It irks me sometimes when I hear people refer to domain investors as cybersquatters or other nasty insults. The general impression about what we do seems to all negative, and people assume we monetize trademark domain names, sit on valuable domain names to hold them hostage, and we do other things that are blights on society.
Some of this may be true for some people, but the sad thing is that this behavior is not limited to domain investors. I think a lot of this reputation comes from regular people who happen to own domain names.
Every year during the election season, many political campaigns turn nasty. This happens at every single level of politics – from small local alderman elections to big national campaigns. Inevitably, some dumb politicians (or their lackeys) thinks it’s brilliant to register the domain name (or something similar) with an opponent’s name in it.
They may only be doing it for political gain, but somehow this cyberpirating makes domain investors look bad. Sure, many politicians have slimy reputations themselves, but it doesn’t seem fair that these people get put into the same bucket as domain investors, making us look bad in the process.
Let’s now discuss the perception that domain investors horde good domain names and hold them hostage when some other parties could be using them better. First off, this is complete and utter horse manure. Nobody with any intelligence would say this about someone with undeveloped prime real estate or beachfront property.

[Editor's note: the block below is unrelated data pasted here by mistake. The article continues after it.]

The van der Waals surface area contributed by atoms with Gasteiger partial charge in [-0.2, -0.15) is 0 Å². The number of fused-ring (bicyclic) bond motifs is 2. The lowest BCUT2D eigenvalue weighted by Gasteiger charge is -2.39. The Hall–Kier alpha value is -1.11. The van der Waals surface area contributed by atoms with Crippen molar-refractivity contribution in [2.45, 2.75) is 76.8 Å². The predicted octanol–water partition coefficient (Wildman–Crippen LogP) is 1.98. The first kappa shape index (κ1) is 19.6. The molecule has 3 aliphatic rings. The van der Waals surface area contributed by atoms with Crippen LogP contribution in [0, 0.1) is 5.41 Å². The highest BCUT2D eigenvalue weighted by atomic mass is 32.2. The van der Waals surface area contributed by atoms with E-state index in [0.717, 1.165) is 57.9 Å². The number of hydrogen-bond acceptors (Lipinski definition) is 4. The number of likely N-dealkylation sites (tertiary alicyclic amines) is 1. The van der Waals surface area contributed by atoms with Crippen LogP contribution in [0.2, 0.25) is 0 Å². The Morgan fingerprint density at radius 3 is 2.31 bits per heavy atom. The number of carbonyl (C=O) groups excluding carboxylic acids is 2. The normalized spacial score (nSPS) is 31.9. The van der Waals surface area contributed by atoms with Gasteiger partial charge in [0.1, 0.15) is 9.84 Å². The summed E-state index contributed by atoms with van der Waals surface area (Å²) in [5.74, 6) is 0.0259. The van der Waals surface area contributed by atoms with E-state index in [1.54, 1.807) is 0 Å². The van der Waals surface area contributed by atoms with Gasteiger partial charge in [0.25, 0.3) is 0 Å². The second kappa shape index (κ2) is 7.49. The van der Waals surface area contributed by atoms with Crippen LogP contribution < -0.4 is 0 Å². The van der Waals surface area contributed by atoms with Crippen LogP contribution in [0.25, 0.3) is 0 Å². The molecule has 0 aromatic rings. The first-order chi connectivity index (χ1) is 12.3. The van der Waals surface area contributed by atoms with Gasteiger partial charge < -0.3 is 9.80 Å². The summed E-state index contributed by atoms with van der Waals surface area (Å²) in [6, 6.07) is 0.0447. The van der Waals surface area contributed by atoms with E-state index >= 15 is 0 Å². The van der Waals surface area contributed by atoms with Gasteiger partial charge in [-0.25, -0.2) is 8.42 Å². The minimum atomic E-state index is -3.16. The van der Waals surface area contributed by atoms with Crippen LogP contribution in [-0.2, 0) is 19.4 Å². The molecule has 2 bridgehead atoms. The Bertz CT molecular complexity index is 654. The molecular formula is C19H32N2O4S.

What irks me about this perception is that I’ve tried to buy plenty of domain names from people who registered them 10+ years ago and still haven’t done anything with them. They aren’t domain investors, and many of them aren’t even monetizing these names.
When I make an offer I think is decent, I often get crazy price quotes in reply. Are these people holding domain names hostage? NO! They are capitalists with similar goals as me.
I do realize that there are domain investors who monetize trademark domain names, do nasty things with sensitive domain names, and do hold some domain names hostage. However, I believe that given many circumstances, almost everyone would do the exact same thing, whether they were identifying themselves as domain investors or not.